Memory, Myth, and Seduction reveals the development and evolution of Jean-Georges Schimek's thinking on unconscious fantasy and the interpretive process derived from a close reading of Freud as well as contemporary psychoanalysis. Contributing richly to North American psychoanalytic thought, Schimek challenges local views from the perspective of continental discourse. A practicing psychoanalyst, teacher, and consummate Freud scholar, Schimek sought to clarify Freud's concepts and theories and to disentangle complexities borne of inconsistencies in Freud's assumptions and expositions.
This book is divided thematically into three sections. The first concerns fantasy and interpretation as they play out in the analytic situation, and the manner in which analyst and patient coconstruct meaning and reconstruct and recover memory. The second consists of two seminal papers which provide the sequence of steps in the five revisions in Freud's seduction theory. Schimek's careful scholarship lays out the data of Freud's writing, which allows one to draw one's own conclusions about the implications of the changes in the theory that he made. In the third, more theoretical section, he provides a foundation for understanding many of today's discussions about unconscious fantasy, dreaming, remembering, consciousness, affect, self-reflection, mentalization, and implicit relational knowing. He clarifies and illustrates Freud's original formulations (and their inherent problems) through a careful reading of sections of The Interpretation of Dreams, and a study of Freud's famous Signorelli parapraxis.
Skillfully arranged and carefully edited by Deborah Browning and including a foreword by Alan Bass, this collection of Schimek's published and unpublished papers will be of interest to practicing psychoanalysts, psychoanalytically-oriented psychotherapists, and students of the history of ideas and philosophy who have a particular interest in fantasy, interpretation, and Freud.
Table of Contents
Bass, Foreword. Browning, Introduction. Part I: On the Analytic Relationship. Psychoanalysis and Transference: Yesterday, Today, and Tomorrow. The Construction of the Transference: The Relativity of the "Here and Now" and the "There and Then." Intersubjectivity and the Analytic Relationship. On the Resolution of the Positive Transference: Suggestion, Identification, and Action. Transference and Psychic Reality: Ideas about the Timeless Past in Psychoanalysis. Further Thoughts on the Contemporary Analytic Relationship. Part II: On Freud's Seduction Theory. Fact and Fantasy in the Seduction Theory: A Historical Review. Interpretations of the Past: Childhood Trauma, Psychical Reality, and Historical Truth. Part III: On Unconscious Fantasy. Unconscious Fantasy: Interpretive Construct and Developmental Phenomenon. A Critical Reexamination of Unconscious Mental Representation. Affective Schemas: Toward a Structural View of Cognition and Affect. Notes on the Psychoanalytic Theory of Consciouness and Reflective Awareness. Signorelli: The Parapraxis Specimen of Psychoanalysis. The Interpretation of Dreams Revisited: Interpretation, Primary Process, and Language.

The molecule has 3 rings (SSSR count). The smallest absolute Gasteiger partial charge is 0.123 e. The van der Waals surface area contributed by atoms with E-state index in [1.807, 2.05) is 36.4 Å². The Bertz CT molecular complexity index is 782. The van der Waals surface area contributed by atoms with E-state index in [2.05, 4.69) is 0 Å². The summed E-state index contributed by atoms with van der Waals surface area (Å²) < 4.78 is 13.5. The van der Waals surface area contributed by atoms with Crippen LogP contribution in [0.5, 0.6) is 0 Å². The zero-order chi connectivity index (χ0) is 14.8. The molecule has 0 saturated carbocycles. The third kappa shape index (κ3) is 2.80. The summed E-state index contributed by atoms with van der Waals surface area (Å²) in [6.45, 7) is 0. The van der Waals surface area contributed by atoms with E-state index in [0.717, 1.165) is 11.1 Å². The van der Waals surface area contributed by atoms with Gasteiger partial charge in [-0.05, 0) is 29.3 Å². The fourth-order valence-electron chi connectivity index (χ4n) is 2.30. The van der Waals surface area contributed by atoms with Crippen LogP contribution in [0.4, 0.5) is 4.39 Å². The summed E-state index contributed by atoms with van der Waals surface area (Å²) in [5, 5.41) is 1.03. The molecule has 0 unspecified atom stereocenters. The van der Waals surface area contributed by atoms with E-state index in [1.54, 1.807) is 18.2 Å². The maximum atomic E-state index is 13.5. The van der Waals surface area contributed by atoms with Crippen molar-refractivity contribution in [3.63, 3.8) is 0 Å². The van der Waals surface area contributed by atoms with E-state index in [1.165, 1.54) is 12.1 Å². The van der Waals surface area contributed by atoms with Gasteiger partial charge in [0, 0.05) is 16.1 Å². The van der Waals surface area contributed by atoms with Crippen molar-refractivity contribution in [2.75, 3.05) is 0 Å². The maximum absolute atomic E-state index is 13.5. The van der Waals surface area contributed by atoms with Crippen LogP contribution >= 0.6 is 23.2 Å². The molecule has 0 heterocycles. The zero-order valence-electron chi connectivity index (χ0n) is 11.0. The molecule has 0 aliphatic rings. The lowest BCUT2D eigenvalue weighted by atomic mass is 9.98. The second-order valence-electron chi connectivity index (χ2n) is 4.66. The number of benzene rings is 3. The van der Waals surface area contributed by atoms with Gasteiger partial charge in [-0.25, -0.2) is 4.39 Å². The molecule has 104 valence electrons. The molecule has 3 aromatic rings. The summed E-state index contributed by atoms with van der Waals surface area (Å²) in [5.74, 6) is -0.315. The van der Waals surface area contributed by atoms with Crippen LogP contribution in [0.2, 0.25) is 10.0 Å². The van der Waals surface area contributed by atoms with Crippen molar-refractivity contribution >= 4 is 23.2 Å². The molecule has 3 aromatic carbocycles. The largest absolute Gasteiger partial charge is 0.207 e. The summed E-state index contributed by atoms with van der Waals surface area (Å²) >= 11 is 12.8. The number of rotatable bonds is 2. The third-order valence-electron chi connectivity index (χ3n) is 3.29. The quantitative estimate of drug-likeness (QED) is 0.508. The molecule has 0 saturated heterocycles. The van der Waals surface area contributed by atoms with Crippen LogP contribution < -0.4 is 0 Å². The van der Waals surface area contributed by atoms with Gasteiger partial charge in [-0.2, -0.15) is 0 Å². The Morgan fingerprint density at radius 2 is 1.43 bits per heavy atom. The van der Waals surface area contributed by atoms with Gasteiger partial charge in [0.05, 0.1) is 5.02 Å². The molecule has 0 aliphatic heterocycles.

Jean-Georges Schimek, Ph.D., was Training Analyst and faculty member at the Institute for Psychoanalytic Training and Research (IPTAR) in New York City and former Director of the Clinical Psychology Program at New York University.
Deborah L. Browning, Ph.D., is Adjunct Associate Professor at New York University, Graduate School of Arts and Sciences and editor of Adolescent Identities (Analytic Press, 2008). Her earlier publications in psychology reflect her interest in adolescence and life span development. She maintains a private practice in New York City.
Alan Bass, Ph.D., is Training Analyst and faculty member at the Institute for Psychoanalytic Training and Research (IPTAR), the New York Freudian Society, and the National Psychological Association for Psychoanalysis (NPAP). He is also on the Graduate Faculty, Psychoanalytic Studies, at the New School for Social Research. He is the author of Difference and Disavowal: The Trauma of Eros (Stanford, 2000) and Interpretation and Difference: The Strangeness of Care (Stanford, 2006), and is well known for his translations of works by Jacques Derrida.